Roadwork, Poetry, and Change
“Poetry is a political act because it involves telling the truth.” —June Jordan
Poetry, whose definition and form has evolved throughout time, has continuously proved to be an expression of strength and revolution from within. Roadwork, a D.C.-based multiracial coalition that puts women artists on the road globally, advocates for the expressive power of poetry. Roadwork attended the 2018 Folklife Festival in the form of the Sisterfire concert as well as poetry, spoken word, and activist reflections on women’s cultures past and future.
The “Words That Build a Movement” session, held on July 8, coincided with poet and activist June Jordan’s birthday. Jordan, who highlighted the power of truth and poetry in her work, was repeatedly invoked throughout the event, especially by Alexis Pauline Gumbs, the first person to conduct archival research on her papers.
Hosting the panel was Alexis De Veaux, whose own writing has amplified the voices of the Black Arts Movement as well as the black feminist movement and the Third-World Gay and Lesbian Liberation Movement. The panel featured poets, writers, and activists Venus Thrash, Roya Marsh, and Gumbs. Although they come from different cities and backgrounds, they share a belief in the power of words. The poems shared touched upon police brutality, white supremacy, lesbian relationships, femininity, sexuality, and hope.
In these recordings, each poem tells a particular story and provides a glimpse into the poet’s life, serving as a sort of catalogue of emotion. The poems range from beautiful to angry to erotic, but never lessen in power and strength. They exemplify the power of words and the role they can play in inspiring and maintaining a movement as well as giving voice to the experiences and stories of the poets who share them.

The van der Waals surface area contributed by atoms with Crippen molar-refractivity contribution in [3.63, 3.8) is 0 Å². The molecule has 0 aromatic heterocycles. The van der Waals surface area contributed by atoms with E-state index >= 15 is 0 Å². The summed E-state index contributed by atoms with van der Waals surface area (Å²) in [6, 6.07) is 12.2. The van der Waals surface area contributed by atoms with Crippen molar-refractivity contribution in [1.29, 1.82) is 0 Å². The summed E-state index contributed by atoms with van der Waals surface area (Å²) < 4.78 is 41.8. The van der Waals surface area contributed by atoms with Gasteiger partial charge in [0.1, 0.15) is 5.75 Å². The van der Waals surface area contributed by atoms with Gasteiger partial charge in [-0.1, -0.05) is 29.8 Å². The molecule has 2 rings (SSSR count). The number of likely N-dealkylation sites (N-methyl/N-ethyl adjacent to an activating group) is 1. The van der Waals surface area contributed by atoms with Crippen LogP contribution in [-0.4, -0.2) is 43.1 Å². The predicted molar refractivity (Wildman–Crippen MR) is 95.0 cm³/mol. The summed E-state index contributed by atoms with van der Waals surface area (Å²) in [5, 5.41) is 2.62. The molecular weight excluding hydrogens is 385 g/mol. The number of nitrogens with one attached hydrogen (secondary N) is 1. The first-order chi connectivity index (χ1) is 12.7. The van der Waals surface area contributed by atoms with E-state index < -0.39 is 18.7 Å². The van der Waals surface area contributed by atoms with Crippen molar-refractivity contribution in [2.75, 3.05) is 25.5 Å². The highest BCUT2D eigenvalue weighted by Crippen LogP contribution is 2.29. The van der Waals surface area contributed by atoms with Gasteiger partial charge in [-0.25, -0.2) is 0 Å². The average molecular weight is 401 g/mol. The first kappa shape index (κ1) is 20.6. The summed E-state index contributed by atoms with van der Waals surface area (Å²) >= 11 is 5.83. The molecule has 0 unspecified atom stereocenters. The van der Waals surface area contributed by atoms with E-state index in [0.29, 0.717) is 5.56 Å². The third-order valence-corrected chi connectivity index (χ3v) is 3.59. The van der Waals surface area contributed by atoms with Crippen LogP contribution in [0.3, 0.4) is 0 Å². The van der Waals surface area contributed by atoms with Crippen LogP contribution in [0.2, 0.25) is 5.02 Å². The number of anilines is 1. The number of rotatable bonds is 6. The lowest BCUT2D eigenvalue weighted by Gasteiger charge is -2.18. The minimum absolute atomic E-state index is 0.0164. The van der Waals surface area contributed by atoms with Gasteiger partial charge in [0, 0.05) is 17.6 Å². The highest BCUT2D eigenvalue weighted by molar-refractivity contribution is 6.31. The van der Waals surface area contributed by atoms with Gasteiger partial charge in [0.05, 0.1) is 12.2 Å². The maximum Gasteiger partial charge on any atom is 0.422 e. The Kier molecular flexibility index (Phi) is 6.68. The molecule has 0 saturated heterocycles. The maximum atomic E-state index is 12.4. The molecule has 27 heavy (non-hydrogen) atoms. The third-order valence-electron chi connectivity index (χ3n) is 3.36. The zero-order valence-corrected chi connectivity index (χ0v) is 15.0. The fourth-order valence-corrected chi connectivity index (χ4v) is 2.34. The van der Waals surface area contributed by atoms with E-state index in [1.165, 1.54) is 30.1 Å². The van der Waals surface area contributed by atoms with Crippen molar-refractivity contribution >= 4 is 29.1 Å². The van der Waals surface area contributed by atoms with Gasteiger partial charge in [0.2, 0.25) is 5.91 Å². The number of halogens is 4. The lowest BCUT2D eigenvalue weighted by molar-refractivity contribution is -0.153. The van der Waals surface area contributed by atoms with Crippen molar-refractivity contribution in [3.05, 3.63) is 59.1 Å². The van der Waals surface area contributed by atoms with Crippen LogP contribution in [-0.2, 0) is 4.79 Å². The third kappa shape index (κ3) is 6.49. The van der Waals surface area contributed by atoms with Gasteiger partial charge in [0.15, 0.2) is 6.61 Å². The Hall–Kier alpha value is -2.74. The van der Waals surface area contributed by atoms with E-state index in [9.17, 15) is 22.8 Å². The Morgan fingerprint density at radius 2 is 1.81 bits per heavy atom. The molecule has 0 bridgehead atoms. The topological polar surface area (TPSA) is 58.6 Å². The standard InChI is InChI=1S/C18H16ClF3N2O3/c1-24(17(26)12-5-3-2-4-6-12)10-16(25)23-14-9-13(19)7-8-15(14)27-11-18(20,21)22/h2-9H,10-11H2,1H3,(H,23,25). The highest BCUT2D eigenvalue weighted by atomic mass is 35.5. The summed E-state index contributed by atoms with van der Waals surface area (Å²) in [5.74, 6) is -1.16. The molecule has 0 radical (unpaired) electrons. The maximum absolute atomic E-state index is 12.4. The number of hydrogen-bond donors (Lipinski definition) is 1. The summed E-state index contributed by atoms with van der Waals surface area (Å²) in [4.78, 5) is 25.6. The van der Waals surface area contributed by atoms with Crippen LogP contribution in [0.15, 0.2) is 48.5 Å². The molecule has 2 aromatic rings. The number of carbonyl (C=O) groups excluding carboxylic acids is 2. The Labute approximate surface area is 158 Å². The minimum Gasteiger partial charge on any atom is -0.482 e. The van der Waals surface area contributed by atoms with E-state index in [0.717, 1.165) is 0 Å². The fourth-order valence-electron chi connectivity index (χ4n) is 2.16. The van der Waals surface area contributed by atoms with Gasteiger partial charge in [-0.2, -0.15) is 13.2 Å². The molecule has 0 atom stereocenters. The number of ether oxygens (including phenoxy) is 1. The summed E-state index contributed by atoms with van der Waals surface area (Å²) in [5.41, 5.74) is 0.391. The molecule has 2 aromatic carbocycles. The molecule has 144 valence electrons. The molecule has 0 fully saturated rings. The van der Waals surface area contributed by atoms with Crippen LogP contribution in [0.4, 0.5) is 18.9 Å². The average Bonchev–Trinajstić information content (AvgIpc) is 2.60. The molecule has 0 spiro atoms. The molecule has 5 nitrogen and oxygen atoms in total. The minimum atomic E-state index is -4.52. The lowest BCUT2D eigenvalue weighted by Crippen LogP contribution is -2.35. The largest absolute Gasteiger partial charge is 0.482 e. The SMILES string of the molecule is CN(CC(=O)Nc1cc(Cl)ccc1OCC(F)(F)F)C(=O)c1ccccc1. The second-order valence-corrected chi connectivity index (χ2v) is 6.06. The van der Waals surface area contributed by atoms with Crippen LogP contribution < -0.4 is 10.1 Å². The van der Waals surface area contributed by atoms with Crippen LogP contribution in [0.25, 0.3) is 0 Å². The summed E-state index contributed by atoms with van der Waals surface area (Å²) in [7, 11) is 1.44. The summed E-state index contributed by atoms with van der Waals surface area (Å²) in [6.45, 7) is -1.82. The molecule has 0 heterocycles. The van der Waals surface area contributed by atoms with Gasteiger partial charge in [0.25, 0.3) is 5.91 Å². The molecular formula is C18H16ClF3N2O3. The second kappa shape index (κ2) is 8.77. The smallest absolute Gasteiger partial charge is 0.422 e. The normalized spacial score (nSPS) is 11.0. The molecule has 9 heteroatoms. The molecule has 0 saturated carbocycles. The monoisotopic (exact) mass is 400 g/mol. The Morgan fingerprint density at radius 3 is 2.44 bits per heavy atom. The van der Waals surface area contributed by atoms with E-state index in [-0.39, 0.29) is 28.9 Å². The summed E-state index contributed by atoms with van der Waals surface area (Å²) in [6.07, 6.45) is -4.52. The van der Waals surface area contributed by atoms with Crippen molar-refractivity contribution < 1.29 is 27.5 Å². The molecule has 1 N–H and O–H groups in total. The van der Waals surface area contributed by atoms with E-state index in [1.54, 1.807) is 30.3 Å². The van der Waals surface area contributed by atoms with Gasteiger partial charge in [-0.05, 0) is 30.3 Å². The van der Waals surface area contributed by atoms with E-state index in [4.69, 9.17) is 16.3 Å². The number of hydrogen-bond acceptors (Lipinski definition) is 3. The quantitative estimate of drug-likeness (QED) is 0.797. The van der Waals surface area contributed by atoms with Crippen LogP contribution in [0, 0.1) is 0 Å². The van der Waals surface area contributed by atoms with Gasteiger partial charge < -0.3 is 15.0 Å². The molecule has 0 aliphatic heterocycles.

Although the panel opened up multiple times for questions from the audience, each time they were asked to share more of their work.
The artists featured have been published by Redbone Press, which was founded in 1997 by Lisa C. Moore and endeavors to publish work celebrating the cultures of black lesbians and gay men as well as promote understanding between black gays and lesbians and the black mainstream.
The crowd grew so large it couldn’t fit in the designated seating area of the Ateneu Exchange. The National Mall—site of the Women’s March, the March on Washington, and so many other momentous protests—provided the perfect backdrop for these powerful poems. As I stood, haphazardly taking notes on my phone, I found myself repeatedly sucked in by the cadence of their speech. The rest of the audience seemed to as well, occasionally calling out affirmations or nodding along. Nestled between programs about Catalonia and Armenia, places familiar with restriction and violence, the words of freedom, change, and acceptance seemed to reverberate.
Rachel Barton is a media intern at the Smithsonian Center for Folklife and Cultural Heritage. She is a rising senior at Rowan University, double majoring in English and Writing Arts. Most of her interests are shaded by her concerns for social justice and gender equality. Audio recorded and mastered by Dave Walker.